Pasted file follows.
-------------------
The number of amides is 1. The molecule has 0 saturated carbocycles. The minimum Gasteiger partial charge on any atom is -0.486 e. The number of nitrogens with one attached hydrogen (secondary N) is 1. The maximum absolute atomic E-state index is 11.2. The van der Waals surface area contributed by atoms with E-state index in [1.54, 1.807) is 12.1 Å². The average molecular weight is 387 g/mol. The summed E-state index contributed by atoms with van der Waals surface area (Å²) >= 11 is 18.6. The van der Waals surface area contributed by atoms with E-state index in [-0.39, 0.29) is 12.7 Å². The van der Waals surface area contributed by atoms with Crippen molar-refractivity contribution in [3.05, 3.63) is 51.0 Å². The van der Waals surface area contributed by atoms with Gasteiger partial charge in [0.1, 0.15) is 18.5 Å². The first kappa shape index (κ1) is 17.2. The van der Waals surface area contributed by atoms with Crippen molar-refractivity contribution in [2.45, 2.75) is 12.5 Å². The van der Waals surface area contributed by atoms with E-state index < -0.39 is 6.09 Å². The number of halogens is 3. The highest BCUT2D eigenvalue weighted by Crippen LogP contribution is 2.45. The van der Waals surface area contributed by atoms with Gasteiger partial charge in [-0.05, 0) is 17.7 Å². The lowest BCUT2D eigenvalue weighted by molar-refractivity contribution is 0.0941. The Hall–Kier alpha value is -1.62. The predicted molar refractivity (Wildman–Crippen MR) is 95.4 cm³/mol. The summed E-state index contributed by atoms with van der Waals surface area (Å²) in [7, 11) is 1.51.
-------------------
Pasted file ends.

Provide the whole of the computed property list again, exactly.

The number of amides is 1. The molecule has 0 saturated carbocycles. The minimum Gasteiger partial charge on any atom is -0.486 e. The number of nitrogens with one attached hydrogen (secondary N) is 1. The maximum absolute atomic E-state index is 11.2. The van der Waals surface area contributed by atoms with E-state index in [1.54, 1.807) is 12.1 Å². The average molecular weight is 387 g/mol. The summed E-state index contributed by atoms with van der Waals surface area (Å²) >= 11 is 18.6. The van der Waals surface area contributed by atoms with E-state index in [-0.39, 0.29) is 12.7 Å². The van der Waals surface area contributed by atoms with Crippen molar-refractivity contribution in [3.05, 3.63) is 51.0 Å². The van der Waals surface area contributed by atoms with Gasteiger partial charge in [0.1, 0.15) is 18.5 Å². The first kappa shape index (κ1) is 17.2. The van der Waals surface area contributed by atoms with Crippen molar-refractivity contribution in [2.45, 2.75) is 12.5 Å². The van der Waals surface area contributed by atoms with E-state index < -0.39 is 6.09 Å². The number of halogens is 3. The highest BCUT2D eigenvalue weighted by Crippen LogP contribution is 2.45. The van der Waals surface area contributed by atoms with Gasteiger partial charge in [-0.05, 0) is 17.7 Å². The lowest BCUT2D eigenvalue weighted by molar-refractivity contribution is 0.0941. The Hall–Kier alpha value is -1.62. The predicted molar refractivity (Wildman–Crippen MR) is 95.4 cm³/mol. The summed E-state index contributed by atoms with van der Waals surface area (Å²) in [7, 11) is 1.51.